In the minority: Pennsylvania’s governor, cities welcome refugees

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     A Syrian refugee, who agreed to be photographed on condition of anonymity because of fear of retaliation against family living in Syria, poses for a portrait at the Muslim Association of Lehigh Valley in Whitehall, Pa. (AP Photo/Matt Rourke)

    A Syrian refugee, who agreed to be photographed on condition of anonymity because of fear of retaliation against family living in Syria, poses for a portrait at the Muslim Association of Lehigh Valley in Whitehall, Pa. (AP Photo/Matt Rourke)

    The federal refugee resettlement program is concentrated in a handful of states — most with governors who say they don’t want Syrians as residents. 

    The federal refugee resettlement program is concentrated in a handful of states — most with governors who say they don’t want newly-arrived Syrians as residents.

    Keystone Crossroads talked about it with Melanie Nezer, Vice-President,  Policy & Advocacy for HIAS — one of the nation’s nine resettlement agencies, and chair of Refugee Council USA.

    Emily Previti: The 90-day resettlement program is federally funded. But the support programs that are critical to success of federal ones are state-funded, or at least they are in Pennsylvania. So is there discussion now about what to do if governors cut funding to some of these support programs?

    Melanie Nezer: Yes, there’s a lot of discussion about that right now. This is very concerning because we do have a very established process for resettling refugees that’s worked for decades, so this would be a disruption. I do want to say that the funding that the states provide is reimbursed by the federal government. I don’t know if it’s a 1:1 match, but a significant portion of benefits states pay out to support refugees is reimbursed by the federal government). But that said, if a governor says we’re not going to be providing benefits for refugees, or a particular group of refugees, it is going to be a problem for the resettlement network.

    We’ve already seen in Indiana, a Syrian family actually was turned away. Not my organization, but another different resettlement network had to resettle them in Connecticut.

    So this is not a way to run a refugee program. It has to be a federal program.

    EP: Are you working on legislation or in the beginning of that process, to see if there’s a way to cut out a state government if them yanking funding from some of the support programs was going to compromise their survival?

    MN: I think it’s too soon to really go down that road. In Indiana, the ACLU has filed a lawsuit. I don’t know there’s going to be a groundswell of governors who follow that. Once governors start talking to mayors and local communities, and once governors learn more about it, I’m hopeful this will not be a domino effect.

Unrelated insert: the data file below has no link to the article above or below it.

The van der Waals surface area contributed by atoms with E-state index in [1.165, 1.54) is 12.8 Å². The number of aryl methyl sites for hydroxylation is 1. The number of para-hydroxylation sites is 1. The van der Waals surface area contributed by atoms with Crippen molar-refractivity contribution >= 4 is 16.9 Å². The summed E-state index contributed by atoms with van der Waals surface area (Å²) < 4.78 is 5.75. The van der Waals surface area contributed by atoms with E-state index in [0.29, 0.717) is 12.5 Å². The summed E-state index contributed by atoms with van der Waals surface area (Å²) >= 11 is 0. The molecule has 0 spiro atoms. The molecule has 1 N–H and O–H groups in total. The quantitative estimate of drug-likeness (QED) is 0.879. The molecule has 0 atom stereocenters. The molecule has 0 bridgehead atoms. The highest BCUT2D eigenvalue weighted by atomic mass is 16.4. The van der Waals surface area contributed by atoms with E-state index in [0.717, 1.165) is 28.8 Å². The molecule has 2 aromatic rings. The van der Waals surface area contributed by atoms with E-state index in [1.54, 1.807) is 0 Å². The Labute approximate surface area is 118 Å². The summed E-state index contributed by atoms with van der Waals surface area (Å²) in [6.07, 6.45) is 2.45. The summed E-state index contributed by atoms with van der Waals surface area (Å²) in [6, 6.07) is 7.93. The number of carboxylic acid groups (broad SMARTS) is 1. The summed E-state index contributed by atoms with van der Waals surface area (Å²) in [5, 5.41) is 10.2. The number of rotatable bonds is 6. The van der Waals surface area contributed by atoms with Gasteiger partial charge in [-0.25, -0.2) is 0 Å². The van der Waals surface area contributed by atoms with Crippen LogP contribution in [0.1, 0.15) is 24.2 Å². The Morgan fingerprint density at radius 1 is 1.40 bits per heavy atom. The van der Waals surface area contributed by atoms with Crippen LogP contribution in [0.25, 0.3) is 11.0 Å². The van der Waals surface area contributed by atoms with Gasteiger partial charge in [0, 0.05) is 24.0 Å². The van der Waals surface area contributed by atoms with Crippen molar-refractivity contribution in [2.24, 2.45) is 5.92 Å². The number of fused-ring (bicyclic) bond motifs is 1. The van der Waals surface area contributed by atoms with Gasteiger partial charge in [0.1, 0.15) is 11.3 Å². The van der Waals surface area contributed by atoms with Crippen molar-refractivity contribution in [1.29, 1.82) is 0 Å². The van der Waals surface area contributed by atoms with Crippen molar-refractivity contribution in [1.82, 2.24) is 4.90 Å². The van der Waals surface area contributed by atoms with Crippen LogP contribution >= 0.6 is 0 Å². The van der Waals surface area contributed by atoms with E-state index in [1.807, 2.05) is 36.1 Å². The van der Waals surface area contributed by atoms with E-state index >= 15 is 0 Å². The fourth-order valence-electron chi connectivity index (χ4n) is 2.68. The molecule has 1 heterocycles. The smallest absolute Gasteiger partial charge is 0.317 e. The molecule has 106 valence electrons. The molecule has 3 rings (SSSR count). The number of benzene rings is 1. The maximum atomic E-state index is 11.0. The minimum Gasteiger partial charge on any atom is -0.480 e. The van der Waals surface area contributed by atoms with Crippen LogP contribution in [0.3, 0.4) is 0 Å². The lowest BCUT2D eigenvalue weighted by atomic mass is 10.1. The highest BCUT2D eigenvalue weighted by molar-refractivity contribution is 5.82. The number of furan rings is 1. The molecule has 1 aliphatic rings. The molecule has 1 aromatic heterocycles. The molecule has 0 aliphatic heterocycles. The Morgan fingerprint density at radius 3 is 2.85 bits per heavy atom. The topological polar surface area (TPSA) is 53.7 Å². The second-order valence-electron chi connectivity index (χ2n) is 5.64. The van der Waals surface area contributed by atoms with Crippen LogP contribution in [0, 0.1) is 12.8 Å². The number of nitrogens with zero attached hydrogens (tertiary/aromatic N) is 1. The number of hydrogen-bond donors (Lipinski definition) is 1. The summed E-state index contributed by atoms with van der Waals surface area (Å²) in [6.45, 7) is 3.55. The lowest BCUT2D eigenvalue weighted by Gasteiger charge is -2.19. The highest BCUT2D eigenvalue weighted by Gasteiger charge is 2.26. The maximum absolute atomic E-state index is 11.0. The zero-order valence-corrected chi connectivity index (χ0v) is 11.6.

EP: It’s more than just a financial thing, it’s trying to assess how welcoming an area might be. But one might presume that communities at the local level are welcoming — otherwise, there wouldn’t be resettlement offices there.

    MN: There’s a lot of consultation among resettlement agencies, local governments, service providers, schools, hospitals — these communities are ready to welcome refugees. So, by governors making these proclamations, it’s turned into a political issue. But this is really a community-based program that’s a partnership of faith and humanitarian organizations, and local governments and citizens who have spent countless hours and donated countless blankets and beds and other furniture, and filled refregerators, and met refugees at airport. This is stuff that’s been going on every day in our communities for, for decades. It’s going to take more than a quick decision by a governor to derail that.

    EP: You mentioned this particular resettlement program has been in place since the ’80s. Can you think of another time since then when there hasn’t been equivalent but similar — and I’ll use your phrase again — the exploitation of any underlying xenophobia that might exist in some of these communities?

    MN: I personally have not seen it. I’ve been working in refugee and immigration issues since before 9/11, and I didn’t see it then happening like now — and so fast. Maybe it’s because of social media, and less talking to each other or more talking at each other … I don’t recall any time this has happened so quickly and with such little regard to facts.

    The Paris attacks happened over the weekend, and we were all horrified by that and shaken by it. And by Monday, 30 governors, or 31 governors, had come out against the resettlement program, which has nothing to do with what happened in Europe. It’s totally unrelated. You can see there wasn’t much deliberation about this.

    Editor’s note: Responses have been edited for length and clarity.

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